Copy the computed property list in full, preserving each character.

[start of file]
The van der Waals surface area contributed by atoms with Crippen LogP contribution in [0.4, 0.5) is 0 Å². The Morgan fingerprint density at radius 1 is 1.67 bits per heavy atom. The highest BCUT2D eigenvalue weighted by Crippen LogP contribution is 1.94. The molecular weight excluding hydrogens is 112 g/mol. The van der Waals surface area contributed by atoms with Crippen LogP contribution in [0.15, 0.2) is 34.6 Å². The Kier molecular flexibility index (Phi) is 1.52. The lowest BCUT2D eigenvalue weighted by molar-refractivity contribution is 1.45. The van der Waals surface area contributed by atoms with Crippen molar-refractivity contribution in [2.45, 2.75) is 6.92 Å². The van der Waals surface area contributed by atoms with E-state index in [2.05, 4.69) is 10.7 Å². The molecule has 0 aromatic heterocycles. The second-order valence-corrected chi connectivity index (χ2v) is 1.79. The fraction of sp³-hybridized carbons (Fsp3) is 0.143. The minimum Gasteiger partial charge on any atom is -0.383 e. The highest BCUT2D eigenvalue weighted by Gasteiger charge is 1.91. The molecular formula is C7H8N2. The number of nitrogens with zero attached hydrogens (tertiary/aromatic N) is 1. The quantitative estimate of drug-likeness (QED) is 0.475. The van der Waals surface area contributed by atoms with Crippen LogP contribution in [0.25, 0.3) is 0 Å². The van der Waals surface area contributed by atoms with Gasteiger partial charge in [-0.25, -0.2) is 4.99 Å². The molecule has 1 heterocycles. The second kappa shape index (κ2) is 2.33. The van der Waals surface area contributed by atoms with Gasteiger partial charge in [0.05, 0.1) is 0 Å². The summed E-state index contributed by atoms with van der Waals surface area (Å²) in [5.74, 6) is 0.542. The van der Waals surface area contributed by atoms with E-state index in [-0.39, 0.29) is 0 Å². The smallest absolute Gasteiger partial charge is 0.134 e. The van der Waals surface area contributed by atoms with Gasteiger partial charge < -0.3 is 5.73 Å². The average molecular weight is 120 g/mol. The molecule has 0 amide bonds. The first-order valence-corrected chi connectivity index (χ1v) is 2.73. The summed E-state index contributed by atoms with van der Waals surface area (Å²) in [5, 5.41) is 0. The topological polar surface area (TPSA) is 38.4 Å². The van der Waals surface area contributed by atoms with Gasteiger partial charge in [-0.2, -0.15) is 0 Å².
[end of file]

The van der Waals surface area contributed by atoms with Crippen LogP contribution in [0.4, 0.5) is 0 Å². The Morgan fingerprint density at radius 1 is 1.67 bits per heavy atom. The highest BCUT2D eigenvalue weighted by Crippen LogP contribution is 1.94. The molecular weight excluding hydrogens is 112 g/mol. The van der Waals surface area contributed by atoms with Crippen LogP contribution in [0.15, 0.2) is 34.6 Å². The Kier molecular flexibility index (Phi) is 1.52. The lowest BCUT2D eigenvalue weighted by molar-refractivity contribution is 1.45. The van der Waals surface area contributed by atoms with Crippen molar-refractivity contribution in [2.45, 2.75) is 6.92 Å². The van der Waals surface area contributed by atoms with E-state index in [2.05, 4.69) is 10.7 Å². The molecule has 0 aromatic heterocycles. The second-order valence-corrected chi connectivity index (χ2v) is 1.79. The fraction of sp³-hybridized carbons (Fsp3) is 0.143. The minimum Gasteiger partial charge on any atom is -0.383 e. The highest BCUT2D eigenvalue weighted by Gasteiger charge is 1.91. The molecular formula is C7H8N2. The number of nitrogens with zero attached hydrogens (tertiary/aromatic N) is 1. The quantitative estimate of drug-likeness (QED) is 0.475. The van der Waals surface area contributed by atoms with Crippen LogP contribution in [0.25, 0.3) is 0 Å². The van der Waals surface area contributed by atoms with Gasteiger partial charge in [-0.25, -0.2) is 4.99 Å². The molecule has 1 heterocycles. The second kappa shape index (κ2) is 2.33. The van der Waals surface area contributed by atoms with Gasteiger partial charge in [0.05, 0.1) is 0 Å². The summed E-state index contributed by atoms with van der Waals surface area (Å²) in [5.74, 6) is 0.542. The van der Waals surface area contributed by atoms with E-state index in [-0.39, 0.29) is 0 Å². The smallest absolute Gasteiger partial charge is 0.134 e. The van der Waals surface area contributed by atoms with Gasteiger partial charge < -0.3 is 5.73 Å². The average molecular weight is 120 g/mol. The molecule has 0 amide bonds. The first-order valence-corrected chi connectivity index (χ1v) is 2.73. The summed E-state index contributed by atoms with van der Waals surface area (Å²) in [5, 5.41) is 0. The topological polar surface area (TPSA) is 38.4 Å². The van der Waals surface area contributed by atoms with Gasteiger partial charge in [-0.2, -0.15) is 0 Å².